Thierry Neuville - Avg points last 10 races: 8.9 / Avg points Monte: 0.0
Dani Sordo - Avg points last 10 races: 8.9 / Avg points Monte: 7.9
SINGLE CAR TEAMS AND INDEPENDENTS
Andreas Mikkelsen (VW) - Avg points last 10 races: 12.0 / Avg points Monte: 6.0
Mads Østberg (CITROEN) - Avg points last 10 races: 6.1 / Avg points Monte 10.0
Robert Kubica (FORD) - Avg points last 10 races: 1.4 / Avg points Monte: 0.0
Lorenzo Bertelli (FORD) - Avg points last 0 races: N/A / Avg points Monte: N/A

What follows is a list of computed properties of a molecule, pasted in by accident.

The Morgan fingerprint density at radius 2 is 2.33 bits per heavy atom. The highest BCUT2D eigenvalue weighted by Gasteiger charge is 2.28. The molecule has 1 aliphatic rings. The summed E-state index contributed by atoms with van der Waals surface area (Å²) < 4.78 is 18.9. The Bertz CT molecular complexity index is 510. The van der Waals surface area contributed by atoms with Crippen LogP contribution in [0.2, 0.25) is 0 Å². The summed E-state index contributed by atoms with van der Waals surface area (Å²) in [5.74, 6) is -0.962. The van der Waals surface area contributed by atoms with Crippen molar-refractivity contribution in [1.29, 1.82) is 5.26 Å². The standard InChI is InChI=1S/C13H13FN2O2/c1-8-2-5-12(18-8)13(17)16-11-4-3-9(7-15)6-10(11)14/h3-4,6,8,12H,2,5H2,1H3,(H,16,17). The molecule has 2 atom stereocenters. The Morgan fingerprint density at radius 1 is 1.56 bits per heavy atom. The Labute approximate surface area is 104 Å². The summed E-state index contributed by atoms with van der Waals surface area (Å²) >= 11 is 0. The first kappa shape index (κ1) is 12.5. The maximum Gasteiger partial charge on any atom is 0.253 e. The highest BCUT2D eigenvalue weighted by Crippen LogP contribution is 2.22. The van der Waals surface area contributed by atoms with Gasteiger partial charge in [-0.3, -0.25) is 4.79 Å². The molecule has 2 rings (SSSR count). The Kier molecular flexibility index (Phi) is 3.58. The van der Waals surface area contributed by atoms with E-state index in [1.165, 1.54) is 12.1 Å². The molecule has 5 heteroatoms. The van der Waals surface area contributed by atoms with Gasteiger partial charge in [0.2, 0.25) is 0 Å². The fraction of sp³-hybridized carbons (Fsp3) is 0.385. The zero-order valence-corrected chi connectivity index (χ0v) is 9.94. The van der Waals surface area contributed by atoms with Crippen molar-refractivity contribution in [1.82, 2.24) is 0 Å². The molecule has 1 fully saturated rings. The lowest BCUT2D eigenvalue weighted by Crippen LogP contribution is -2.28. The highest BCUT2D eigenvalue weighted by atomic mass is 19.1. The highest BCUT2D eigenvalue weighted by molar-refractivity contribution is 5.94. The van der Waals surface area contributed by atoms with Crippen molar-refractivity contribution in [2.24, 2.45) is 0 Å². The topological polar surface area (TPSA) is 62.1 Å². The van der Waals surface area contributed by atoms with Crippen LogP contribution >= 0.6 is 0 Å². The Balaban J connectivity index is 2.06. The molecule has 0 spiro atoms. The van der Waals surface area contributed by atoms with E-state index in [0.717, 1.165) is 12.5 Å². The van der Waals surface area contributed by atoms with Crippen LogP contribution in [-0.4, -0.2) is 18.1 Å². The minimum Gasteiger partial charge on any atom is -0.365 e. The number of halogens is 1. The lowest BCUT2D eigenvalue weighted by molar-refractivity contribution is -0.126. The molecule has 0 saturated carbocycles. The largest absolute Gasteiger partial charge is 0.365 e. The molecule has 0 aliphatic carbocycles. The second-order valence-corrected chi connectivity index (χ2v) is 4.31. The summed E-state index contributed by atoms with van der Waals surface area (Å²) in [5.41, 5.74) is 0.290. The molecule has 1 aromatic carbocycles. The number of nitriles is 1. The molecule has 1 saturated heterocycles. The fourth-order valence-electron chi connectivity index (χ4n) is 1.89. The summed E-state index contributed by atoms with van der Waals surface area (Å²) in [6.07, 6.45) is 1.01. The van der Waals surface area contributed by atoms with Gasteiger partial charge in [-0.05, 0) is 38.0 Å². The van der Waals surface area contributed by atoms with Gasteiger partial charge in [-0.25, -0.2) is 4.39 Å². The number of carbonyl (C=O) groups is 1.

Martin Prokop (FORD) - Avg points last 10 races: 4.2 / Avg points Monte: 2.7
Henning Solberg (FORD) - Avg points last 10 races: 5.5 / Avg points Monte: 0.5
Sebastien Chardonnet (CITROEN) - Avg points last 0 races: N/A / Avg points Monte: N/A
Bryan Bouffier (FORD) - Avg points last 4 races: 7.5 / Avg points Monte: 14.0
Yuri Protasov (CITROEN) - Avg points last 3 races: 0.0 / Avg points Monte: N/A